Get Help Taking Your Medicine
(NAPSI)—According to the American Medical Association (AMA), about one in four new prescriptions is never filled, and about half the time patients don’t take the medications they do have.
People give eight basic reasons for not complying, the AMA adds:
1. Fear. People may be frightened of potential side effects. They may have witnessed side effects experienced by someone else who was taking the same or a similar medication and believe the medication caused the problems.
2. Cost. People may ration what they have to extend their supply.
3. Misunderstanding. People may not understand the need for the medicine, the nature of the side effects or the time it will take to see results. This is particularly true for those with chronic illness, because taking a medication every day to reduce the risk of something bad happening can be confusing. Failure to see immediate improvement may lead to premature discontinuation.
4. Too many medications. The greater the number of different medicines prescribed and the higher the dosing frequency, the more likely someone is to not take some or any.
5. Lack of symptoms. People who don’t feel any different when they start or stop their medicine might see no reason to take it.
6. Worry. Concerns about becoming dependent on a medication can also lead to nonadherence.
7. Depression. People suffering from depression are less likely to take their medications as prescribed.
8. Mistrust. Some people are suspicious of their doctor’s motives for prescribing certain medications because of stories about pharmaceutical companies influencing physician prescribing patterns.
“Fifty percent of patients struggle with understanding how and when to take their prescription medications, and for those with complex prescription regimens it can be even more challenging,” said Troyen Brennan, M.D., M.P.H.
Fortunately, you can now get special assistance when it comes to compliance.To help people understand the best time of day to take their prescribed medications for greater safety and efficacy, the new ScriptPath Prescription Schedule was created for CVS Pharmacy customers who manage multiple prescription medications. It features all of a patient’s current CVS Pharmacy prescription information in one place—including which medications the patient takes, when he or she should take them, and how much of each medication should be taken in each dose. Using easy-to-understand icons, the new schedule was designed to improve understanding and enhance safety by simplifying how people take medications and how caregivers give them.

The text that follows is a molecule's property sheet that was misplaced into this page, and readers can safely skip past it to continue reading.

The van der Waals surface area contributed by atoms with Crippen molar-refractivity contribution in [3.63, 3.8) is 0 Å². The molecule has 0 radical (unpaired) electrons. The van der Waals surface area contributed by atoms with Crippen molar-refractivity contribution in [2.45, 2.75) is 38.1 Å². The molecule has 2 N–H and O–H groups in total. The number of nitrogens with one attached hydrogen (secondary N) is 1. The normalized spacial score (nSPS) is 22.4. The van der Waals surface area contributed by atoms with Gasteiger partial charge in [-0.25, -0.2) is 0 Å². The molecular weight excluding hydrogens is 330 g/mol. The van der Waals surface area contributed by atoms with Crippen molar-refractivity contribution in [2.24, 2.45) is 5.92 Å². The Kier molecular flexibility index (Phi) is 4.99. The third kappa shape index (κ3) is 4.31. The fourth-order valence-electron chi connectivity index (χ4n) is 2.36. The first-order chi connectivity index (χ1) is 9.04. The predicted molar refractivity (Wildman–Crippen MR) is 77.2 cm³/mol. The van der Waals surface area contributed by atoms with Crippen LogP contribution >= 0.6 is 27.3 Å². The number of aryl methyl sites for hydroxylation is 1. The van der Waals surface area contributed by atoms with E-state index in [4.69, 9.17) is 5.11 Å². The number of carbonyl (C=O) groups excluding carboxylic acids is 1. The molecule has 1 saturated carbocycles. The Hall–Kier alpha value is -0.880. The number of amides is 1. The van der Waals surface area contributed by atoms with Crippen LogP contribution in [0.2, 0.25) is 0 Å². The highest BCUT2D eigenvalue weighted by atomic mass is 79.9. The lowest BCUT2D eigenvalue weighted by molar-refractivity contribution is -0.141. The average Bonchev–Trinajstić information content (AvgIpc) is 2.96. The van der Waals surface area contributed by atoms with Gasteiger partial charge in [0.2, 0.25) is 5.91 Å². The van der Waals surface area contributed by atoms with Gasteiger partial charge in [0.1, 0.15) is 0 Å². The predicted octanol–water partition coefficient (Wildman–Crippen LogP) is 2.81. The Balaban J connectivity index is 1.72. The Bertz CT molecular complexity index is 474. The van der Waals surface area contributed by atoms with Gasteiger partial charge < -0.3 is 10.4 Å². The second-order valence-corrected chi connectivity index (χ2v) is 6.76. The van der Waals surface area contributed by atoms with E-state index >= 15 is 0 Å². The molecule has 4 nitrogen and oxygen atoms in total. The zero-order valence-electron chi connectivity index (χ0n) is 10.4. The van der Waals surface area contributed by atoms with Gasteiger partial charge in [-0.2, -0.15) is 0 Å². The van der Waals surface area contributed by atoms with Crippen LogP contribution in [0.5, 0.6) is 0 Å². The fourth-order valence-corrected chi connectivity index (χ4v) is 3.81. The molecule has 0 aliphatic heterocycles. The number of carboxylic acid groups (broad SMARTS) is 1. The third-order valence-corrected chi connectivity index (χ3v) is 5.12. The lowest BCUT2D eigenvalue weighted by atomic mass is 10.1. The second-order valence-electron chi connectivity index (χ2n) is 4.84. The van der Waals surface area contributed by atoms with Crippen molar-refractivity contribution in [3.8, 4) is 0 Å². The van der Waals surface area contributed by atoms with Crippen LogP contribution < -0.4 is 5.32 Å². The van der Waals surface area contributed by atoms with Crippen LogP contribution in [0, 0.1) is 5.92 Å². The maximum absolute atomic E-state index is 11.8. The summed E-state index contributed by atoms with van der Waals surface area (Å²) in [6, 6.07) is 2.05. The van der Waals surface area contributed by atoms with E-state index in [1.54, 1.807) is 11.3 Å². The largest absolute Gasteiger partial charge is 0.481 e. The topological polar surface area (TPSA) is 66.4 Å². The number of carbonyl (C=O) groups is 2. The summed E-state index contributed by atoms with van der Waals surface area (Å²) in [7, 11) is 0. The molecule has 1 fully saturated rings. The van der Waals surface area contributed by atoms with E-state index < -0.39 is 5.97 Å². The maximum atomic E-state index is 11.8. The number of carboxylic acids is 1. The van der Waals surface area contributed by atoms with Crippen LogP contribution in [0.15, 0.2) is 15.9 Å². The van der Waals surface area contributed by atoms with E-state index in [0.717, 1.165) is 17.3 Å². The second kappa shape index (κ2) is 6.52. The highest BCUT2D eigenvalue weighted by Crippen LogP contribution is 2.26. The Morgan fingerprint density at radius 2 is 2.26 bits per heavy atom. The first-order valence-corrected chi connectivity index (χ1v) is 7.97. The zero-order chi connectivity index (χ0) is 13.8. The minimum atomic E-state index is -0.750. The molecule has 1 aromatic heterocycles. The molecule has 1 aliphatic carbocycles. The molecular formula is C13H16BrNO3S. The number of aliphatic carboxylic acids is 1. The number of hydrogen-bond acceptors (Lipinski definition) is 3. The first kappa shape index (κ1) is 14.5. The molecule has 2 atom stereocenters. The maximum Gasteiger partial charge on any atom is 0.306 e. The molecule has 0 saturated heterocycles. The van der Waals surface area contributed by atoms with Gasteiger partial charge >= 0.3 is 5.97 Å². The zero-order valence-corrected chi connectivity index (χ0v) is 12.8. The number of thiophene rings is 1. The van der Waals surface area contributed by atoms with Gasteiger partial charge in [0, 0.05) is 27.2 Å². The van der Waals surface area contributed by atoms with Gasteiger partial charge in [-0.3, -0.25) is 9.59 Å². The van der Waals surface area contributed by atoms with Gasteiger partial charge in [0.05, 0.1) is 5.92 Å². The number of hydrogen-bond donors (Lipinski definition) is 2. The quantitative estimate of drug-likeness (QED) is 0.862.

What The Schedule Shows
Available in English and Spanish at all of CVS Pharmacy’s more than 9,700 locations, the schedule is generated by a robust scientific system that automatically reviews all of a patient’s current CVS Pharmacy prescription information and prescriber’s instructions, and then, using clinical data, provides a schedule of the most effective times of day to take the medications. People who take more than five medications a day can also have a special consultation with the pharmacist to be sure they understand what to do.
Information highlighted on the new schedule includes:
• Personalized prescription information for each patient, including how much medication to take and when to take it
• Medications separated into sections for Routine, As Needed and Other
• Clear refill instructions
• A notes section for further personalization and to facilitate face-to-face pharmacist counseling.
For further facts on the ScriptPath prescription management system, including the Prescription Schedule, visit www.cvs.com/prescriptionschedule.
If you have a hard time keeping track of what meds you need to take when, your pharmacist can help.
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